- Italian Alps
- aqueducts

Attend to your -
* grammar & spelling
* documentation ("accroding to," place at end of first paragraph)
* original titling
* legibility
* length of about 400 words.
* underline locations and terms from Roman history.

Independent work: comparing St Peter's basilica to the Baths of Caracalla

Independent work:

- St Peter's and the Baths of the Emperor Caracalla.

- Comparing Otzi, the ice man found in the Italian Alps, and the Shroud of Turin, the image believed to be that of Jesus after the crucifixion.

Remember to
* blend the topics in each paragraph.
* document at the end of the first paragraph.
* use comparison terms such as "on the other hand," "but," "almost the same as," etc.

Look at past independent comparison topics on Italy in recent posts.

Sarah M Silver, guest speaker at hours 1 & 2 prior to her appearance in Cinderella

Sarah M Silver
Originally uploaded by trudeau.
Sarah Silver, CMHS 01, returned to her geography class to talk about the life of a ballerina this week. She stars in Spt Metropolitan Ballet's production of Cinderella on Sun, Ap 15.

Silver, formerly Sarah Gross, has attended U of Utah ("the Harvard of dance") and been a dancer with City Ballet San Diego and California Ballet. She is currently dancing for Columbia City Ballet, South Carolina.

She has developed a fitness program called Ballet Burner and is also developing her skill as a dance photographer.

Members of the Class of 2010

Members of the Class of 2010
Originally uploaded by trudeau.
Third hour geography recently made an architectural inspection of the overview of the new wing at CMHS.

Thursday, April 12, 2007

Galleria, Milan.

Galleria, Milan.
Originally uploaded by J.Marshall.
The Galleria Vittorio Emanuele II is a covered double arcade (two arcades intersecting in an octagon) sited on the northern side of the Piazza del Duomo in Milan, connecting to the Piazza della Scala, says Wikipedia.

Named after Vittorio Emanuele II, the first king of united Italy, it was orginally designed in 1861 and built by Giuseppe Mengoni between 1865 and 1877.

The street is covered over by an arching glass and steel roof, a popular design for nineteenth-century shopping malls (e.g., the Passazh in St Petersburg, opened in 1848). The central point is topped with a glass dome. The Milanese Galleria was larger in scale than its predecessors and was an important step in the evolution of the modern shopping mall. It has inspired the use of the term galleria for many other shopping arcades and malls.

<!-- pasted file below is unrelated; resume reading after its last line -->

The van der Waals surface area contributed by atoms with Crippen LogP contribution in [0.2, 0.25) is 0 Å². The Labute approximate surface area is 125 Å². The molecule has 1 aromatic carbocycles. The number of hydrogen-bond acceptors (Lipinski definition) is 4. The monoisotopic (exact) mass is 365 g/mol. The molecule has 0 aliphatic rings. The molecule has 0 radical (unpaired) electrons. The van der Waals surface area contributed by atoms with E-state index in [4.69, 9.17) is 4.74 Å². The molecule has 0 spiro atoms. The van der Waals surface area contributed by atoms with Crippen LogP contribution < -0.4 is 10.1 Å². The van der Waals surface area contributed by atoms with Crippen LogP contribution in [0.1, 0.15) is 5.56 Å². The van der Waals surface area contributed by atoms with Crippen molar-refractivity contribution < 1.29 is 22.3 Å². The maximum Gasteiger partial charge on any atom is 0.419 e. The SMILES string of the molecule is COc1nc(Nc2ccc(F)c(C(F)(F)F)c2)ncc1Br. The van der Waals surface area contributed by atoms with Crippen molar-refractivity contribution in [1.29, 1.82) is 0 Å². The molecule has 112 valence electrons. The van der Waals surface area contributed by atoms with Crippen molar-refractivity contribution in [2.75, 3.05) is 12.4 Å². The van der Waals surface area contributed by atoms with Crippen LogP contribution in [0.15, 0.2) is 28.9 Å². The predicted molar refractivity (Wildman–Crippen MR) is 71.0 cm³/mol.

The Galleria connects two of Milan's most famous landmarks: The Duomo and the Teatro Alla Scala.

More than 120 years after its inauguration, the four-story arcade includes elegant shops selling most things from haute couture to books, as well as restaurants, cafés and bars.

Circus Maximus

Circus Maximus
Originally uploaded by Tjflex2.
The Circus Maximus (Latin for greatest circus, in Italian Circo Massimo) is an ancient hippodrome and mass entertainment venue located in Rome.

The location was first utilized for public games and entertainment by the Etruscan kings of Rome, says Wikipedia.

Meeting the demands of the Roman citizenry for mass public entertainment on a lavish scale, Julius Caesar expanded the Circus around 50 BC, after which the track measured approximately 600 m (1,968 ft) in length, 80 m (387 ft) in breadth and could accommodate an estimated 250,000 spectators (many more, perhaps an equal number again, could view the games by standing, crowding and lining the adjoining hills).

In 81, the Senate built a triple arch honoring Titus by the closed East end.

The emperor Domitian connected his new palace on the Palatine to the Circus in order that he could more easily view the races. The emperor Trajan later added another 5000 seats and expanded the emperor's seating in order to increase his public visibility during the games.

Otzi the Iceman: 3,300 BC fellow found frozen in the Italian Alps

Otzi the Iceman
Originally uploaded by Melissa in TN.
Ötzi the Iceman (also spelled Oetzi): a well-preserved natural mummy of a man from about 3300 BC,[1] found in 1991 in the Schnalstal glacier in the Ötztal Alps, on the border between Austria and Italy. The nickname comes from Ötztal, the region in which he was discovered, says Wikipedia.

He is Europe's oldest natural human mummy, and has offered an unprecedented view of Chalcolithic (Copper Age) Europeans.

Since 1998 it has been on display at the South Tyrol Museum of Archaeology in Bolzano, Italy.

At the time of his death, Ötzi was approximately 5 ft. 4 in.) tall, and about 30 years of age. Because the body was covered in ice shortly after his death it only partially deteriorated.